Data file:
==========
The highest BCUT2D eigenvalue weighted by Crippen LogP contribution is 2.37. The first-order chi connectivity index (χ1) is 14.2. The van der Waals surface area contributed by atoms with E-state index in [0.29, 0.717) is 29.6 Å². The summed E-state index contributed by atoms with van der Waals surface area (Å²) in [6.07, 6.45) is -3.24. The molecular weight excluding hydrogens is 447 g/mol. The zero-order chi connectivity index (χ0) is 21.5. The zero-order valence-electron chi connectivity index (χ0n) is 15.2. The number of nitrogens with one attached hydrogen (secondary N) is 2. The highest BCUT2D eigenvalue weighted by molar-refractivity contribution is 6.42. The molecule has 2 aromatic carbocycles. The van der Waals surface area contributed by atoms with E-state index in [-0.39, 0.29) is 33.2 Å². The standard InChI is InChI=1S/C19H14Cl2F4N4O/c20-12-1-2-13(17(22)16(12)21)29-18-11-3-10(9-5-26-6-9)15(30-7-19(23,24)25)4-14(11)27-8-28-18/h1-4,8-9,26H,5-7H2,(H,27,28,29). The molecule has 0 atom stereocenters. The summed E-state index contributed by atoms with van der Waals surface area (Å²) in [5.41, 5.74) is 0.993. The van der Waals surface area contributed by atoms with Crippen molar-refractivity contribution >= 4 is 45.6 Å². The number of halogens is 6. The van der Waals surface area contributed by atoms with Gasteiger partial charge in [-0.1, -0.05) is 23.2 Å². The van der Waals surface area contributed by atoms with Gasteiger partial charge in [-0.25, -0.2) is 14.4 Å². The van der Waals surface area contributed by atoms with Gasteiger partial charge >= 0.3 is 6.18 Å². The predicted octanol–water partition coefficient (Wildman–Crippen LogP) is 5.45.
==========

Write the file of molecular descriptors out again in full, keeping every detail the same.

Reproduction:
The highest BCUT2D eigenvalue weighted by Crippen LogP contribution is 2.37. The first-order chi connectivity index (χ1) is 14.2. The van der Waals surface area contributed by atoms with E-state index in [0.29, 0.717) is 29.6 Å². The summed E-state index contributed by atoms with van der Waals surface area (Å²) in [6.07, 6.45) is -3.24. The molecular weight excluding hydrogens is 447 g/mol. The zero-order chi connectivity index (χ0) is 21.5. The zero-order valence-electron chi connectivity index (χ0n) is 15.2. The number of nitrogens with one attached hydrogen (secondary N) is 2. The highest BCUT2D eigenvalue weighted by molar-refractivity contribution is 6.42. The molecule has 2 aromatic carbocycles. The van der Waals surface area contributed by atoms with E-state index in [-0.39, 0.29) is 33.2 Å². The standard InChI is InChI=1S/C19H14Cl2F4N4O/c20-12-1-2-13(17(22)16(12)21)29-18-11-3-10(9-5-26-6-9)15(30-7-19(23,24)25)4-14(11)27-8-28-18/h1-4,8-9,26H,5-7H2,(H,27,28,29). The molecule has 0 atom stereocenters. The summed E-state index contributed by atoms with van der Waals surface area (Å²) in [5.41, 5.74) is 0.993. The van der Waals surface area contributed by atoms with Crippen molar-refractivity contribution >= 4 is 45.6 Å². The number of halogens is 6. The van der Waals surface area contributed by atoms with Gasteiger partial charge in [-0.1, -0.05) is 23.2 Å². The van der Waals surface area contributed by atoms with Gasteiger partial charge in [-0.25, -0.2) is 14.4 Å². The van der Waals surface area contributed by atoms with Gasteiger partial charge >= 0.3 is 6.18 Å². The predicted octanol–water partition coefficient (Wildman–Crippen LogP) is 5.45.